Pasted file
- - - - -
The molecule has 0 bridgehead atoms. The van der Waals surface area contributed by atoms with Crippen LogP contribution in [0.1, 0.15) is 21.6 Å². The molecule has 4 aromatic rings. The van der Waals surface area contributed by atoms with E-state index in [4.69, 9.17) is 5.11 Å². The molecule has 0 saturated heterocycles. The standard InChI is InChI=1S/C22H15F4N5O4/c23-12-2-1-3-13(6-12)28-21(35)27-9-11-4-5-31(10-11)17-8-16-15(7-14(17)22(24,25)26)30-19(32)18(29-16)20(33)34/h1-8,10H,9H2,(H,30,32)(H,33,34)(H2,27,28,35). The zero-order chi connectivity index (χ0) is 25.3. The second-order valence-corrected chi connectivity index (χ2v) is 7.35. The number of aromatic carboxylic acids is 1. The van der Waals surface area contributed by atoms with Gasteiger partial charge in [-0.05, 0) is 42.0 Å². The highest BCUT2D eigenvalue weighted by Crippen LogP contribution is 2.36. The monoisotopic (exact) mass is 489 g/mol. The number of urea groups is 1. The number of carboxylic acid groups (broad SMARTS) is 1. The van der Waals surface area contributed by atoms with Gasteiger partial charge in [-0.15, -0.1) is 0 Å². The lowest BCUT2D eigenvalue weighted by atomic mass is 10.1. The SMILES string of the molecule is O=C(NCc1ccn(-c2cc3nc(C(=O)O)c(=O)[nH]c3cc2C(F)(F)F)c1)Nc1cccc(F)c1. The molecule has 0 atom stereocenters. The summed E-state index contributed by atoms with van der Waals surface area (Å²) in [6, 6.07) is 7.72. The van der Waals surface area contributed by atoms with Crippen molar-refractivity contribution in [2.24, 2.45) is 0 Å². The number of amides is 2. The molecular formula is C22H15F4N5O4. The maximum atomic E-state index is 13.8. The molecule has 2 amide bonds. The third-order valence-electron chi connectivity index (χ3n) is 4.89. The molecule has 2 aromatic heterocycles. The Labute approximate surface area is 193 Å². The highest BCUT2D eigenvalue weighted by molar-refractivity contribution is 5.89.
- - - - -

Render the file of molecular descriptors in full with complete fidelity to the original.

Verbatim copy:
The molecule has 0 bridgehead atoms. The van der Waals surface area contributed by atoms with Crippen LogP contribution in [0.1, 0.15) is 21.6 Å². The molecule has 4 aromatic rings. The van der Waals surface area contributed by atoms with E-state index in [4.69, 9.17) is 5.11 Å². The molecule has 0 saturated heterocycles. The standard InChI is InChI=1S/C22H15F4N5O4/c23-12-2-1-3-13(6-12)28-21(35)27-9-11-4-5-31(10-11)17-8-16-15(7-14(17)22(24,25)26)30-19(32)18(29-16)20(33)34/h1-8,10H,9H2,(H,30,32)(H,33,34)(H2,27,28,35). The zero-order chi connectivity index (χ0) is 25.3. The second-order valence-corrected chi connectivity index (χ2v) is 7.35. The number of aromatic carboxylic acids is 1. The van der Waals surface area contributed by atoms with Gasteiger partial charge in [-0.05, 0) is 42.0 Å². The highest BCUT2D eigenvalue weighted by Crippen LogP contribution is 2.36. The monoisotopic (exact) mass is 489 g/mol. The number of urea groups is 1. The number of carboxylic acid groups (broad SMARTS) is 1. The van der Waals surface area contributed by atoms with Gasteiger partial charge in [-0.15, -0.1) is 0 Å². The lowest BCUT2D eigenvalue weighted by atomic mass is 10.1. The SMILES string of the molecule is O=C(NCc1ccn(-c2cc3nc(C(=O)O)c(=O)[nH]c3cc2C(F)(F)F)c1)Nc1cccc(F)c1. The molecule has 0 atom stereocenters. The summed E-state index contributed by atoms with van der Waals surface area (Å²) in [6, 6.07) is 7.72. The van der Waals surface area contributed by atoms with Crippen molar-refractivity contribution in [2.24, 2.45) is 0 Å². The number of amides is 2. The molecular formula is C22H15F4N5O4. The maximum atomic E-state index is 13.8. The molecule has 2 amide bonds. The third-order valence-electron chi connectivity index (χ3n) is 4.89. The molecule has 2 aromatic heterocycles. The Labute approximate surface area is 193 Å². The highest BCUT2D eigenvalue weighted by molar-refractivity contribution is 5.89.